One potential starting point for a mobile strategy is the development of a mobile website. Mobile sites are designed for the smaller screen with the needs of mobile users in mind. Users expect their mobile experience to be as good, if not better than, their desktop experience.
Mobile website options
There are a number of options in developing a mobile site. You can simply optimize your current site for the mobile screen or you can develop something new specifically designed with mobile in mind. If you choose the former, you can work with an advertising agency, web design firm or mobile web design firm and in all likelihood, they’ll use responsive design to restructure your desktop website based on the resolution (or size) of the screen that’s viewing it. In other words, your website will display differently for different screen sizes.
For example, if someone is viewing your website from a regular desktop, they’ll get a larger and wider visual experience. If someone is viewing your website from a tablet, they may get a slightly different visual experience. And if someone is viewing your website from a smartphone, they’ll get another visual experience. Consumers are increasingly expecting marketers to present the best view for the channel they are in.
If you’ve designed your own website, you can, as a starting point, install a line of sniffer code at the top of your site that redirects people to pages on your site that have been modified to fit on a mobile screen.
If you’re not interested in either of these options, and wish to design for mobile first, there are a number of excellent mobile website design firms – many of which are listed on the Mobile Marketing Association website.
User-friendly design elements
Here are six mobile website design tips for a positive user experience:
1. Be Thumb-Friendly: Many visitors to your mobile site will be navigating through it with their thumbs or fingers. Large, easy-to-press links and buttons ensure the user experience starts off right.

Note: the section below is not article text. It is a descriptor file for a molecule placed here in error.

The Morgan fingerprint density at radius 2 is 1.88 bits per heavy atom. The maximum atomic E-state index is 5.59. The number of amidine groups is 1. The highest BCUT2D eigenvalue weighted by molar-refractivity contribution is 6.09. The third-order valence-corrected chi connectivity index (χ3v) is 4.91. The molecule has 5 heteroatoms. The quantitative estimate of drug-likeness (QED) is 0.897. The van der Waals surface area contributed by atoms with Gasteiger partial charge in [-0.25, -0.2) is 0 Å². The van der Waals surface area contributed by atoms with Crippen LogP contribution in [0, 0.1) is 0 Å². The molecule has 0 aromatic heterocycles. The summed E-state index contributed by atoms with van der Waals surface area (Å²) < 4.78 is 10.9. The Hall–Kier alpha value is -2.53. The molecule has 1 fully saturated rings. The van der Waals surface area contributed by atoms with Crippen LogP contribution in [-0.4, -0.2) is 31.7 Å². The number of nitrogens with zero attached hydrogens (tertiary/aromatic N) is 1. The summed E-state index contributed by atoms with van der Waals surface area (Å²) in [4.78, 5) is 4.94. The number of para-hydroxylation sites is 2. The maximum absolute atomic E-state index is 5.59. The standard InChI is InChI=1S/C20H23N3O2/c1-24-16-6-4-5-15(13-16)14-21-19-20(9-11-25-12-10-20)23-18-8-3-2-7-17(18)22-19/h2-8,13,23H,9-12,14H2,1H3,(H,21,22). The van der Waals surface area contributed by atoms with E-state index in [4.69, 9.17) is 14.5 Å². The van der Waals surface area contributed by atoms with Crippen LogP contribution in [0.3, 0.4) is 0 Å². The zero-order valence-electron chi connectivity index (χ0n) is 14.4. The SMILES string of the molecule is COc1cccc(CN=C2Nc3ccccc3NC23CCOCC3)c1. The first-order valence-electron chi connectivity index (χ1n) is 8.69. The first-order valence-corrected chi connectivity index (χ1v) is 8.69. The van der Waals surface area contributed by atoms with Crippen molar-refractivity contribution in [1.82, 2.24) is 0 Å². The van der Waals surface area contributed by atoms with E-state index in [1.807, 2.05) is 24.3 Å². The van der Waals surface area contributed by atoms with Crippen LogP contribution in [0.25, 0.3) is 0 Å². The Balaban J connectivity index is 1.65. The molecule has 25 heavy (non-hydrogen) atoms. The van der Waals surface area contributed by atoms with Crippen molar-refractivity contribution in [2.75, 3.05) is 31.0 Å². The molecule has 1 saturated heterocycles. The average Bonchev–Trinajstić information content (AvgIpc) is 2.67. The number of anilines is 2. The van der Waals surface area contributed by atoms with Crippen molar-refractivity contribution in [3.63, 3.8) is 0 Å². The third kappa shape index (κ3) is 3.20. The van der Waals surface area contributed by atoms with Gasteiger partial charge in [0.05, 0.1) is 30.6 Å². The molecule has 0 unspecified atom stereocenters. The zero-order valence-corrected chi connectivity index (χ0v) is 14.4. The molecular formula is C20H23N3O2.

2. Streamline Navigation: Your site should have the fewest number of links and pages possible. In general, mobile visitors aren’t interested in detailed bios, mission statements or press releases. Instead, they want key information like location, contact information and click-to-call buttons.
3. Minimize Graphics: You are designing your site for a mobile visitor who is using up valuable bandwidth to access your site. With that in mind, be sure you keep graphics small and to a minimum to allow for faster load time.
4. Honor Your Brand: Your mobile site should have the same branding elements as your desktop site. Ideally, a user will feel as though your mobile site is a continuation of your desktop site. It may not have all the same content, but the look and feel should be very similar.
5. Include a Link to the Desktop Site: Some visitors will be interested in viewing your desktop site, even though they’re on a mobile device. It’s always a good idea to provide them a link to the full site so they can easily visit that, too.
6. Test Your Site: There are a number of good ways to test the functionality of your mobile website. Do a search for mobile website emulator and you’ll find plenty of them. Be sure to test using more than one emulator since different emulators will provide different suggestions on improving the site.
Encouraging consumer engagement
Creating a mobile website is only half the battle. The next step is to encourage people to visit your site from their mobile device. There are a number of ways to do this, including placing a reminder that you have a mobile site on your desktop site. This can come in the form of a banner ad, a graphic or simply a blog post announcing the launch of your mobile site.
You can also use mobile technology such as a response code to drive people to your mobile site. The response code can be placed on your desktop site or on point-of-purchase materials as well as print and other marketing.
Whether you use a response code to drive visitors to your site or simply provide a URL, the key is to reward them once they’re at your site. After all, the mobile visitor is typically en-route, so you want to give them every reason possible to stay engaged with your site and, when relevant, visit your location.
Designing a mobile landing page that rewards the visitor for visiting the site is an important first step. This can be a page that provides a coupon that can be redeemed in-store or it can be a page that allows them to have a product shipped to their home address. It can be a click-to-call phone number that puts them in touch with a customer service representative, or it can be a map that provides them directions to your location. Make every attempt possible to leverage the intent of your visitor so that it ultimately converts into a sale.